Before and after Loose Tubes
Jazz continues to evolve, as it always has, through a process of emulation and transformation, whether gradual or radical. Take Loose Tubes, the British big band whose youthful spirit and eclectic wit caused a stir almost 30 years ago, and whose successful reunion at the Cheltenham Jazz Festival and Ronnie Scott’s in the last few days has been widely celebrated (here’s John Fordham’s review of the festival gig). Their origins go back to a rehearsal band formed in the early ’80s by the composer Graham Collier, whose generosity in allowing his protégés to bring in their own compositions eventually led to the decision to strike out as a co-operative venture. Since then the members of the band have become mentors and exemplars in their own right. Django Bates, to name the most obvious, has spent much of the last decade teaching at a conservatory in Copenhagen.
Collier died in 2011, aged 74, having played a key role in the phase of British jazz that followed the bebop era. He and Mike Westbrook were the two young composer-leaders who, in the 1960s, nurtured a generation of fine improvisers, including Harry Beckett and John Surman. Now his memory is well served by a 2CD set of two extended pieces that he left behind, now recorded by a fine 15-piece band and issued as Luminosity: The Last Suites on the Jazz Continuum label.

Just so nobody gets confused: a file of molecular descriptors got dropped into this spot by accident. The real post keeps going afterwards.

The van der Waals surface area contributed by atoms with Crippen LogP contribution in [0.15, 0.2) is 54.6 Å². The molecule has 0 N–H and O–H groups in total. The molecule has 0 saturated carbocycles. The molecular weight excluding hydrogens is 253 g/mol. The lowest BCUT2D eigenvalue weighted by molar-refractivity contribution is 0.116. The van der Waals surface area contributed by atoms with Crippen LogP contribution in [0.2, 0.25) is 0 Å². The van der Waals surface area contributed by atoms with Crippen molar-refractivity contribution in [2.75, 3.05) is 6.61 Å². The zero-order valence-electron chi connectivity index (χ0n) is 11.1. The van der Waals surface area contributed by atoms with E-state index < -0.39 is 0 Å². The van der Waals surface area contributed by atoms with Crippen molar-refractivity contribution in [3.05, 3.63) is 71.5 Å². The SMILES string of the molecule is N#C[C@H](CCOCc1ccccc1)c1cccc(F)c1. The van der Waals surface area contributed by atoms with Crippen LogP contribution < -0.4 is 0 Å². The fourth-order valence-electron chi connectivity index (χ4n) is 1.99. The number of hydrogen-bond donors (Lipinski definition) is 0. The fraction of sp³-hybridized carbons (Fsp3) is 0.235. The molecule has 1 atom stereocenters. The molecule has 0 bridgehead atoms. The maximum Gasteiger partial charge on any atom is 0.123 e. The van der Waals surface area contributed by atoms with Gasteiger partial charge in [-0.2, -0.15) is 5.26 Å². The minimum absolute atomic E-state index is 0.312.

The first piece, The Blue Suite, is explicitly inspired by Miles Davis’s Kind of Blue: the titles of the individual movements include “Kind of So What”, “Kind of Freddie”, “Kind of Sketchy”… you get the idea. But these are impressions, not borrowings. The writing is spare, reflective, full of life and light, free of bombast, offering extensive opportunities to a group of fine soloists, including the tenorist Art Themen, the guitarist Ed Speight and the trumpeter Steve Waterman, urged on by the bassist Roy Babbington and the drummer John Marshall, both once regular Collier sidemen. If I don’t find the second work, Luminosity, quite so invigorating, then that’s because its companion piece sets such a high standard. But the set as a whole makes a good bookend to a Collier collection that starts with his recording debut, the classic Deep Dark Blue Centre album from 1967.
Django Bates’s students in Copenhagen have included Marius Neset, the brilliant young saxophonist whose new album with the Trondheim Jazz Orchestra, Lion (ACT), shows us another aspect of his musical character. These medium-length pieces are written for a 12-piece ensemble, including accordion and tuba, and demonstrate a wide range of resource and an avoidance of anything resembling big-band clichés. Even when the writing is at its most detailed and demanding, there’s never a sense of showing-off. Individually, the inventiveness of Neset’s own playing is matched by that of his colleagues, particularly the bassist Peter Eldh and whichever of the two trumpeters, Eivind Lonning and Erik Eilertsen, takes the solos (unfortunately they aren’t identified). This is music whose innate discipline never conflicts with its powerful sense of exhilaration.
I’m sure Collier would have been thrilled to see the progress made by the members of his old workshop band. And I’ll bet he’d have been equally proud of his role, albeit at one step removed, in Neset’s burgeoning career. In jazz, that’s how it’s supposed to happen. And it still does.
* The photograph of Graham Collier is from the Luminosity package and was taken by Karlijne Pietersma.